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A New Gilded Age, for Artists Who Would Rule Forever

Since 1857, NYC hardware manufacturer P.E. Guerin has been crafting elegant brass fittings for projects ranging from Henry Ford’s historic Fair Lane estate to the new luxury Midtown tower at 111 West 57th Street, which, with the adjacent landmarked Steinway Hall, will house new condominiums from the JDS Development Group. Guerin and acclaimed designer William Sofield of Studio Sofield are collaborating to create custom bronze accents and ornamentation for the interiors, while the SHoP architects-designed facade will also feature a significant bronze component, networked with interlocking brass elements climbing to the 1,428-foot summit.

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Inside the Supertalls: 111 West 57th Street

JDS Development Group and SHoP Architects will soon be making their marks on the Manhattan skyline with their new supertall tower at 111 West 57th Street. Upon completion, it will stand 1,438 feet tall, and house 60 luxury residences with unobstructed views of Central Park. 111 West 57th Street will also have four floors of prime retail space. Its east and west facades will feature bronze latticework and terra-cotta panels that rise straight up into the air, while a series of setbacks on the south side make it appear like it’s disappearing into the sky, hence the tower’s nickname “The Stairway to Heaven.” It will also incorporate into its base the landmarked Steinway Building, which has inspired the developers to include a recital hall.

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Keeping Skyscrapers From Blowing in the Wind

As demand for Manhattan real estate reaches an all-time high, the city’s residential towers are making use of building technologies at the leading edge of materials science and engineering. Top NYC real estate developer JDS Development Group is building 111 West 5th Street, an ultra-slim, 60-foot-wide condo that soars to 1428 feet, and boasts more structural strength than buildings twice its size. According to Simon Koster, a principal of JDS Development Group, the SHoP Architects-designed tower will have an 800-ton tuned mass damper to minimize movement and vibrations. While the building is structurally sound without the damper in place, “all buildings move,” says Koster. “It’s about tailoring that movement for the comfort of the occupants.” This engineering feature means that despite its slender silhouette, residents will not feel any disturbances from wind and weather, or even a downshifting truck on 57th Street.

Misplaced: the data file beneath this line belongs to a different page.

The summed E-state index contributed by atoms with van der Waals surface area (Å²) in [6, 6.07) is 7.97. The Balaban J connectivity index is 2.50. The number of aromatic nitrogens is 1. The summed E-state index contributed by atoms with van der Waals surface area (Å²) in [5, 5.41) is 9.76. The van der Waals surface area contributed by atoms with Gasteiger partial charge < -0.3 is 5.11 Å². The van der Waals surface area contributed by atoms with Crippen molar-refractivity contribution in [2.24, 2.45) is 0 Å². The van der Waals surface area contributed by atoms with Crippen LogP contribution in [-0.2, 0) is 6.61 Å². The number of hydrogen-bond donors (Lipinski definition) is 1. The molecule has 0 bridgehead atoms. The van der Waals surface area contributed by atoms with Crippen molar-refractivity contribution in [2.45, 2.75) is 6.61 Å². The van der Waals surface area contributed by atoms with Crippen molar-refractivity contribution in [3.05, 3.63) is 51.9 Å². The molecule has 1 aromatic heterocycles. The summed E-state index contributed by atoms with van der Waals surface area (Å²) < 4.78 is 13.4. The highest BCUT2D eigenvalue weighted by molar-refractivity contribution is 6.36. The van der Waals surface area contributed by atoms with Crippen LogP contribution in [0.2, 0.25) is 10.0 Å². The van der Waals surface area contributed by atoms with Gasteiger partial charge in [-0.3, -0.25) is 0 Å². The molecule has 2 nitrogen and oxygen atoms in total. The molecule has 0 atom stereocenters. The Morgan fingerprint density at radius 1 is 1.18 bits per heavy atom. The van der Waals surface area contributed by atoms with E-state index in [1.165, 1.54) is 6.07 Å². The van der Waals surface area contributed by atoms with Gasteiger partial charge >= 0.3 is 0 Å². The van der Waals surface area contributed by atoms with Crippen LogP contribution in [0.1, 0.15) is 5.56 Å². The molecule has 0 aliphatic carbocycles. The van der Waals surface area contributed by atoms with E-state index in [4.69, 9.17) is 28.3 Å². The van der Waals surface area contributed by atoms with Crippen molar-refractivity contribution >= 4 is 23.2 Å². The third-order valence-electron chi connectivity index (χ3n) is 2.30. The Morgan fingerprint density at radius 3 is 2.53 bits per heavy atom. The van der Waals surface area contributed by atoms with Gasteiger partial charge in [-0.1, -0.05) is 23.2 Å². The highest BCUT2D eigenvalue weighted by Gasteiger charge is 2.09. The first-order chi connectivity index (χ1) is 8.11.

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Sky High! A look at the next generation of ‘Super Tails’

New York City is becoming home to the ‘Super Talls,’ a series of skyscrapers reaching 900 feet in height and beyond. The slimmest of this skyward-bound herd at 58 feet wide is 111 West 57th Street. JDS Development is behind the Midtown condos for sale, which are rising from a unique foundation: the historic Steinway Hall. The full height of the 60-residence tower will be 1,428 feet, a measurement that would reach to just a few feet below the top of the spire on the Empire State Building.

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LPC Chair, Top Architects Review NYC’s Adaptive Reuse Projects

A recent meeting led by the Landmarks Preservation Commission focused on the successes of the New York City landmarks law over the past 50 years. The law, which focuses on adaptive reuse, promotes historic preservation and has approved numerous successful rejuvenations including the 1925 Steinway Hall building currently being integrated into a supertall residential tower by JDS Development Group. The New York City real estate developers are building the skyscraper in true New York fashion, with the structure’s slenderness breaking records, rising up from the historic landmark at its foundation.